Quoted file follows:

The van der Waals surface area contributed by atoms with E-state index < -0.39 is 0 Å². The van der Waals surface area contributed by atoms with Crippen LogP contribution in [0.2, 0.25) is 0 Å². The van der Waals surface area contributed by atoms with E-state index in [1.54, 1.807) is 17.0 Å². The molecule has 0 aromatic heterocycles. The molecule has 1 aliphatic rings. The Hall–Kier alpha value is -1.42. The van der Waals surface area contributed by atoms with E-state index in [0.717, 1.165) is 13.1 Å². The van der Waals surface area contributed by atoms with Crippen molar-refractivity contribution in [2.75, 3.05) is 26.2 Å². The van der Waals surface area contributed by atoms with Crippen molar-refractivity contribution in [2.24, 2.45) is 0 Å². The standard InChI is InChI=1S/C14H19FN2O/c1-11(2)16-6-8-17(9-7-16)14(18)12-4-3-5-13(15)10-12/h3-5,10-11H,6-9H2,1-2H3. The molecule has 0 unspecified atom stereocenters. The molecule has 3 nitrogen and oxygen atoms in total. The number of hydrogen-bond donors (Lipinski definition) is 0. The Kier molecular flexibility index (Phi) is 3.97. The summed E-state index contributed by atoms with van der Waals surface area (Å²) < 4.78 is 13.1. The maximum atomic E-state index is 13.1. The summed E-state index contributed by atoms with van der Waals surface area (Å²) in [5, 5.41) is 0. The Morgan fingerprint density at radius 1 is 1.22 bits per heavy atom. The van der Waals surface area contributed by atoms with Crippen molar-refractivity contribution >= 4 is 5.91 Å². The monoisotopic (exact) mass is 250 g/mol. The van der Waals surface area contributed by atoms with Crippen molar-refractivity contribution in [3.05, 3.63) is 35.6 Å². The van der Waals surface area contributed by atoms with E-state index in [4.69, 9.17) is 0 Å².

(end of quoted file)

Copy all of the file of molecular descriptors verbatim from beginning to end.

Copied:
The van der Waals surface area contributed by atoms with E-state index < -0.39 is 0 Å². The van der Waals surface area contributed by atoms with Crippen LogP contribution in [0.2, 0.25) is 0 Å². The van der Waals surface area contributed by atoms with E-state index in [1.54, 1.807) is 17.0 Å². The molecule has 0 aromatic heterocycles. The molecule has 1 aliphatic rings. The Hall–Kier alpha value is -1.42. The van der Waals surface area contributed by atoms with E-state index in [0.717, 1.165) is 13.1 Å². The van der Waals surface area contributed by atoms with Crippen molar-refractivity contribution in [2.75, 3.05) is 26.2 Å². The van der Waals surface area contributed by atoms with Crippen molar-refractivity contribution in [2.24, 2.45) is 0 Å². The standard InChI is InChI=1S/C14H19FN2O/c1-11(2)16-6-8-17(9-7-16)14(18)12-4-3-5-13(15)10-12/h3-5,10-11H,6-9H2,1-2H3. The molecule has 0 unspecified atom stereocenters. The molecule has 3 nitrogen and oxygen atoms in total. The number of hydrogen-bond donors (Lipinski definition) is 0. The Kier molecular flexibility index (Phi) is 3.97. The summed E-state index contributed by atoms with van der Waals surface area (Å²) < 4.78 is 13.1. The maximum atomic E-state index is 13.1. The summed E-state index contributed by atoms with van der Waals surface area (Å²) in [5, 5.41) is 0. The Morgan fingerprint density at radius 1 is 1.22 bits per heavy atom. The van der Waals surface area contributed by atoms with Crippen molar-refractivity contribution >= 4 is 5.91 Å². The monoisotopic (exact) mass is 250 g/mol. The van der Waals surface area contributed by atoms with Crippen molar-refractivity contribution in [3.05, 3.63) is 35.6 Å². The van der Waals surface area contributed by atoms with E-state index in [4.69, 9.17) is 0 Å².